Along those lines I usually take issue with those who feel Sarah was Shaw’s victim any more than he was hers. Sarah isn’t owed any closure or revenge for what Shaw did to her, she’s done much the same to others. Shaw was operating within the bounds of their world, one that runs on vendetta and revenge once you strip away the facade of good guys/bad guys. True, Sarah has always seen the “greater good” closer to Chuck’s POV than Shaw’s, which is part of why she deserves some measure of redemption even when we meet her. The big difference however is that having carried out the red test and become a killer Sarah used what she’d learned to become a protector and sought to make her actions mean something good. Something not always easy in her world, especially when Chuck became the focus of that. Having been a victim of a red test and of the deceit or betrayal that are so common in his world, Shaw had no problem using civilians, manipulating those who cared about him, using Chuck’s love for Sarah or Sarah’s love for Chuck to manipulate both of them, even before he was a “bad guy”, or of ordering someone to complete a red test, sending agents to almost certain death without backup to “test them” or in the end, to order a red test on someone else who would leave behind a widow, and perhaps children. Under those circumstances Shaw’s claim of some sort of moral right to revenge is what makes him a villain. That Sarah seeks no retribution based on what Shaw has done because of what she has done is what makes her a hero. Sarah helped to create Shaw. That is one reason Sarah remains largely reactive when it comes to Shaw. She will seek to save herself, Chuck, and others from Shaw, but she won’t seek some vendetta after killing his wife. Chuck is uniquely placed, morally to protect Sarah from Shaw based on what Shaw tried (and failed) to make him do. Ellie was a nice twist. She is the hammer of justice it’s own self even though she doesn’t know Shaw planned to use Devon as a double agent.

      • awelle says:

        Is there a reason you completely dismissed Shaw murdering Chuck and Ellie´s father? Wouldn´t that be her and also Chuck´s motivation for using that hammer of justice on Shaw? They did both reference that. So it felt much more relevant to me than what Shaw planned to do with Devon without any knowledge. Ellie witnessed Shaw shooting her father.

      • Ernie Davis says:

        I was mostly trying to highlight the things Shaw did why he was still a “hero” that made him very different from the Sarah we’d come to know. That he dragged Sarah along with him re:Chuck was another mark against redemption for Shaw. Or for his deserving a happy ending. And not exactly a plus for Sarah at that point, but then Final Exam was her rock bottom.

        If you look t the post above we’remostly interested in what makes Shaw and Sarah different. Chuck’s motivation, and Ellie’s wasn’t really part of that discussion.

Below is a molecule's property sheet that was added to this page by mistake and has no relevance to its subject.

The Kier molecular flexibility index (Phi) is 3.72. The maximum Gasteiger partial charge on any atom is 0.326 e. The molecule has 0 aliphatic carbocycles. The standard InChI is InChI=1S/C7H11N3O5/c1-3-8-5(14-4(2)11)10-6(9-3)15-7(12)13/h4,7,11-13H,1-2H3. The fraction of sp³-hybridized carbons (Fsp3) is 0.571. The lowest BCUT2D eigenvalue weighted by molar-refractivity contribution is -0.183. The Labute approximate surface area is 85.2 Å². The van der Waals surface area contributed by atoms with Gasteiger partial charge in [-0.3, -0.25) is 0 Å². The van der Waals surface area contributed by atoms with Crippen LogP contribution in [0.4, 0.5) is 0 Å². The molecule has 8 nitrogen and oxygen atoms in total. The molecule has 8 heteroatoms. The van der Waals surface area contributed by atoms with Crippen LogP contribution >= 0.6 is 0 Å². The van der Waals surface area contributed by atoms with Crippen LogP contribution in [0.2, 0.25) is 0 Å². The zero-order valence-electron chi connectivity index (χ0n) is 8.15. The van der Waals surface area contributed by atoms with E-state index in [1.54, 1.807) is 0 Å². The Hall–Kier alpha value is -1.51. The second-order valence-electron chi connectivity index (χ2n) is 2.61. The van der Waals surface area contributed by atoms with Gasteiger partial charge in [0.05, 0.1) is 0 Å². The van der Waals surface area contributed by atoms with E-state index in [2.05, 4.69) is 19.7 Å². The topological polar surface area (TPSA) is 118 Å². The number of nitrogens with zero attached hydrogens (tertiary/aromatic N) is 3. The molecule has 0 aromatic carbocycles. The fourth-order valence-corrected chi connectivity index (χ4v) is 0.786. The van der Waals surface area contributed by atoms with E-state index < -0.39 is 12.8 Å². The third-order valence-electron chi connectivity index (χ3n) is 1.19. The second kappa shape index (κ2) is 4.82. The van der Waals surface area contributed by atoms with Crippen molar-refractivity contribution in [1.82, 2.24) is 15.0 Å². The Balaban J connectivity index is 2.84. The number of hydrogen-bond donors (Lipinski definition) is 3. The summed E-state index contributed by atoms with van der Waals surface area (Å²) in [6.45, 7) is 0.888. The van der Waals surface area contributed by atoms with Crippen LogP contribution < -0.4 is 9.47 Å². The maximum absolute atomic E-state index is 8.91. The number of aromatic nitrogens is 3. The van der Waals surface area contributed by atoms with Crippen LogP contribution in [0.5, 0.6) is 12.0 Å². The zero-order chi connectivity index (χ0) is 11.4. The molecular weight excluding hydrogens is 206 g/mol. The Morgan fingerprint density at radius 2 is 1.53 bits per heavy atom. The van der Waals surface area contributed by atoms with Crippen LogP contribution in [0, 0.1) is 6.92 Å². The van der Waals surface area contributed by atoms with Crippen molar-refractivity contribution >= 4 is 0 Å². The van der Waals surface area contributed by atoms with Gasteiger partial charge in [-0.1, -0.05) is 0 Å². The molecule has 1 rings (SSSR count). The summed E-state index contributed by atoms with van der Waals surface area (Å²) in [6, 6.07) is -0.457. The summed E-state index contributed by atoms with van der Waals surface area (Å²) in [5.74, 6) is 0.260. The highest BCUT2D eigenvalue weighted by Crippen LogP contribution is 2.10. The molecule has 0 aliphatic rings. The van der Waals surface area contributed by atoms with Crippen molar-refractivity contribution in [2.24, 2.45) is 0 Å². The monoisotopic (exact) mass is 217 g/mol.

Yes, once Shaw turned evil there is plenty to hate him for, but even as a “hero” hewas a pretty unsavory guy.

      • awelle says:

        Ok. I was only replying concerning you bringing up that Ellie was a nice twist and the hammer of justice. And for Ellie that distincition of when Shaw became a bad guy was largely irrelevant. So I didn´t get why it was important, that she hadn´t known about his plans for Devon.

      • Ernie Davis says:

        Valid point, I just sort of tacked Ellie on the end there as someone who would have no doubts about Shaw’s true nature. Even if she hadn’t known the full story of what Shaw tried to do to her family as a “goodguy”. Plus it was cool to see her clock him.

  4. SarahSam says:

    Brilliant analysis Cenodoxus. My sentiments exactly. Most of us love Sarah and see her from Chuck’s perspective and how she has acted since arriving in Burbank. I know her childhood history and it was a sad one. We sympathize with her and never let the thought enter our minds that she was that “enforcer” that she’s done some bad things. She knows it. Shaw knows it and at some level Chuck does. Chuck forgives her everything though he knows few specifics of her past. He doesn’t care. He feels lucky. She continues her secrecy even from Chuck. Sarah stated in her wedding vows that Chuck was a ” gift” that she would prove she deserved and I concur with Cenodoxus. Does she really believe she deserves Chuck? Redemption requires so many elements, one of which is truth. Excellent episode to view from the villains perspective. The past is still biting and right now for Sarah, it’s taking big chomps. Good storytelling from Fedak.

  5. Jason says:

    Don’t totally give up on our girl yet. Let 5×8 happen before you write off her past.

    I have a vague notion of how this might all play out, it all fits, even with the teasers, and I have not read the theory anywhere else, it is sort of bizarre. Problem is, with a 5 word declarative sentence, everything makes sense, all of it, even though the sentence causes me more ?’s than gives me answers, everything still works.

    I will throw out just two things, if what I think is going on is going on, whether Sarah is the child’s mother is not as important as one might think (this is coming from a huge shipper mind you), but some of the choices of the mother are more epic than others, depending on ones POV. Second, Sarah would be equally as heroic under either circumstance. And, if I am right, we will never think of Sarah Walker the same way after the 8th episode.

    Finally, boy oh boy, if Fedak wants to, he could really kick people’s butts with these last 6, only to get an enormous last laugh, I can think of one way that is almost breath-takingly epic. The pieces are all set up on the chess board, all Fedak needs to do is make the right moves and he will have every single one of us, checkmate. Wow, I can’t believe I just wrote that! Gotta run, I need to go burn my Fedak Sucks T-Shirt collection.

    And if my story is not the RIGHT one, I might just WRITE my own, that is how excited I am about what I just came up with.

    • atcDave says: